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First of all, sorry if this post is too long. I'll start with the…

Short version:

Is it generally advisable or a good idea to design an interface property as asynchronous simply because we cannot be sure whether each and every implementation can guarantee that it's evaluation will be cheap? That is, can it be a good idea to design an interface like this:

interface IFoo
{
    Task<IEnumerable<Bar>> BarsAsync { get; }
}

instead of like this:

interface IFoo
{
    IEnumerable<Bar> Bars { get; }
}

Long version:

Now let me explain how I arrived at this design question.

Let's start with the non-asynchronous version of the interface (shown right above).

Microsoft's framework design guidelines demand that getting the value of a property be cheap; but when we program against an interface, instead of against a particular implementation of IFoo, we cannot be certain that each and every implementation of IFoo that we might be using can and will adhere to that guideline.

What each and every implementation could do is to ensure "amortized cheapness", i.e. cache the property's value upon its first computation, so that at least subsequent accesses will be cheap. Eric Lippert writes in his blog article "When should I write a property?":

A common pattern is for a property to be a cache of an expensive, lazily-computed value […]. Though the property is expensive on its first access, every subsequent access is cheap, so the property is cheap in an amortized sense.

He goes on to suggest using Lazy<T> as an implementation detail towards that end, so let's look at a possible implementation of the above interface where evaluating Bars for the first time would be expensive, but not on subsequent calls:

internal class ExpensiveFoo : IFoo
{
    private readonly Lazy<IEnumerable<Bar>> bars;
    public IEnumerable<Bar> Bars { get { return bars.Value; } }
    public ExpensiveFoo() { bars = new Lazy<IEnumerable<Bar>>(GetBars); }
    private IEnumerable<Bar> GetBars() { … /* some expensive computation */ }
}

What I am wondering at this point is, wouldn't it be better to simply leak the possibility of an expensive first-time evaluation into the interface and change it to:

interface IFoo
{
    Task<IEnumerable<Bar>> BarsAsync { get; }
}

This would allow you to write both "always cheap" implementations as well as "amortized-cheap" implementations (like the above), with the consumer being aware of that fact.

internal class ExpensiveFoo : IFoo
{
    private Lazy<Task<IEnumerable<Bar>>> bars;
    public Task<IEnumerable<Bar>> BarsAsync { get { return bars.Value; } }
    public ExpensiveFoo() { bars = new Lazy<Task<IEnumerable<Bar>>>(GetBarsAsync); }
    private async Task<IEnumerable<Bar>> GetBarsAsync() { … };
}

internal class CheapFoo : IFoo
{
    public Task<IEnumerable<Bar>> BarsAsync { get { return Task.FromResult(bars) } }
    private IEnumerable<Bar> bars;
    public CheapFoo(IEnumerable<Bar> bars) { this.bars = bars; }
}

No matter which implementation gets used, one could then write code that potentially doesn't block even on the first property access:

Foo foo = …;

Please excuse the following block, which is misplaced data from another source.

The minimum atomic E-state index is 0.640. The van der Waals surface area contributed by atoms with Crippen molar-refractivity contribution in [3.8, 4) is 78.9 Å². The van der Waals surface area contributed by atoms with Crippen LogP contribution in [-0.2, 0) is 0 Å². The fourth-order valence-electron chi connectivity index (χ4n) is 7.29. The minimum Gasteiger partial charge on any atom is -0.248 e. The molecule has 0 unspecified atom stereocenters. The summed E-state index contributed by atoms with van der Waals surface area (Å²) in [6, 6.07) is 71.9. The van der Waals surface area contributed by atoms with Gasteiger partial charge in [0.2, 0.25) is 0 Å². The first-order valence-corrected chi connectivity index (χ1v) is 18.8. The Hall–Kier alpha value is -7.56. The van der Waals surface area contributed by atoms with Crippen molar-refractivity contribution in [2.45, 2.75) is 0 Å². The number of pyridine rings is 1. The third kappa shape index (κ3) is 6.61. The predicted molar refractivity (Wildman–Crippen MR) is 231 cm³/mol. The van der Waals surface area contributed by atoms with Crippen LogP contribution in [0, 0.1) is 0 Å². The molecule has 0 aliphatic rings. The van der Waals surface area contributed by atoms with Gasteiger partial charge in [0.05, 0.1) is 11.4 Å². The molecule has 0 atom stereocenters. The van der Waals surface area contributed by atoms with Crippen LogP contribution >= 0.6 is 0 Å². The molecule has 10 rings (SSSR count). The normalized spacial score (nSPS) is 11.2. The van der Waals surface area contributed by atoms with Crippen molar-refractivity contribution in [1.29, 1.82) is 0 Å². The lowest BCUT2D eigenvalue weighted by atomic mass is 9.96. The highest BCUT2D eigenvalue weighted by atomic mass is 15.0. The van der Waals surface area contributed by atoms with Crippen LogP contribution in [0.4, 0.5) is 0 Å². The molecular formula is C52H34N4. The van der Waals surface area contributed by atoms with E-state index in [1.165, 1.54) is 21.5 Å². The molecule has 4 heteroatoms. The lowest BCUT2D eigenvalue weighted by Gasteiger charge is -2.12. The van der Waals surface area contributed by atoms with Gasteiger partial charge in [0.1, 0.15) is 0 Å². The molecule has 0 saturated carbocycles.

foreach (Bar bar in await foo.BarsAsync) …

Is this ever a good idea?

  • PS: I am of course aware of the possibility of simply not making Bars a property, but a method GetBars(). But I am trying to follow other design advice by Microsoft and Eric Lippert here: "First and foremost, the thing in question should logically be a property of the thing being modeled" – stakx Nov 23 '14 at 13:00
  • I think that quote says that when you write something as a property, then it should be a logical property of the object. It doesn't say it the other way around: that if something is a logical property, then you should write it as a property. I think that a GetBarsAsync() method is the right solution here. – svick Nov 23 '14 at 14:10
  • Use a method, an async property would be very stange, and what if it was something I wanted to databind against? – Andy Nov 23 '14 at 17:47
  • @Andy: Let's assume that I want to model Bars as a property because that is how it conceptually relates to a Foo - a property of it. See my above comment. (Besides, if you really wanted to databind against it – and that's a scenario that wasn't meant to be of foremost importance in my question –, then a method definitely wouldn't help any more than an async property.) – stakx Nov 23 '14 at 18:09
  • 2
    One of the reasons properties should never be "fancy" in terms of implementation, is they typically contain code that is executed in the debugger, in the watch windows and other places where variables can be viewed, such as tool tips. Methods are only executed on demand. – Frank Hileman Nov 27 '14 at 2:11
2

One of the reasons properties should never be "fancy" in terms of implementation, is they typically contain code that is executed in the debugger, in the watch windows and other places where variables can be viewed, such as tool tips. Methods are only executed on demand.

Some types of "fancy" properties:

  • Those that allocate memory when computing their value.
  • Those that do not return in constant time.
  • Those that return in constant time, but it is a "long" time (greater than a few milliseconds)
  • Those that have side effects: some argue this can be ok if the side effect is to initialize a field lazily. But even this can cause different behavior when attaching a debugger.

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